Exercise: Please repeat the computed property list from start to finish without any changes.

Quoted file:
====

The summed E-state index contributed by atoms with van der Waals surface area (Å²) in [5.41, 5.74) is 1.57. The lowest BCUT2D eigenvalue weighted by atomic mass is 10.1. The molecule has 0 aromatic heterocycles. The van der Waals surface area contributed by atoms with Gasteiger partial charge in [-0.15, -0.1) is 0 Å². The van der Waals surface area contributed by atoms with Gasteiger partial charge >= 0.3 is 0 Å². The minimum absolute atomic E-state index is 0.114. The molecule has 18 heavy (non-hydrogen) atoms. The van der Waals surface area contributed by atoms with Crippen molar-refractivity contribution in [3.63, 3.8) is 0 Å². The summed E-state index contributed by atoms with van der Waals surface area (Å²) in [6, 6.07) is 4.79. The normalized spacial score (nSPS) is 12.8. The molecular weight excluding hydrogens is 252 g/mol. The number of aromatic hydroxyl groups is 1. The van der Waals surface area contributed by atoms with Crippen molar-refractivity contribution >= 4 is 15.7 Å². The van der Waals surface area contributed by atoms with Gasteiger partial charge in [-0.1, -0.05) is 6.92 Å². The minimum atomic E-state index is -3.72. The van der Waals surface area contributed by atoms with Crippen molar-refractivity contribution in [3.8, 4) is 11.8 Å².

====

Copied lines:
The summed E-state index contributed by atoms with van der Waals surface area (Å²) in [5.41, 5.74) is 1.57. The lowest BCUT2D eigenvalue weighted by atomic mass is 10.1. The molecule has 0 aromatic heterocycles. The van der Waals surface area contributed by atoms with Gasteiger partial charge in [-0.15, -0.1) is 0 Å². The van der Waals surface area contributed by atoms with Gasteiger partial charge >= 0.3 is 0 Å². The minimum absolute atomic E-state index is 0.114. The molecule has 18 heavy (non-hydrogen) atoms. The van der Waals surface area contributed by atoms with Crippen molar-refractivity contribution in [3.63, 3.8) is 0 Å². The summed E-state index contributed by atoms with van der Waals surface area (Å²) in [6, 6.07) is 4.79. The normalized spacial score (nSPS) is 12.8. The molecular weight excluding hydrogens is 252 g/mol. The number of aromatic hydroxyl groups is 1. The van der Waals surface area contributed by atoms with Crippen molar-refractivity contribution >= 4 is 15.7 Å². The van der Waals surface area contributed by atoms with Gasteiger partial charge in [-0.1, -0.05) is 6.92 Å². The minimum atomic E-state index is -3.72. The van der Waals surface area contributed by atoms with Crippen molar-refractivity contribution in [3.8, 4) is 11.8 Å².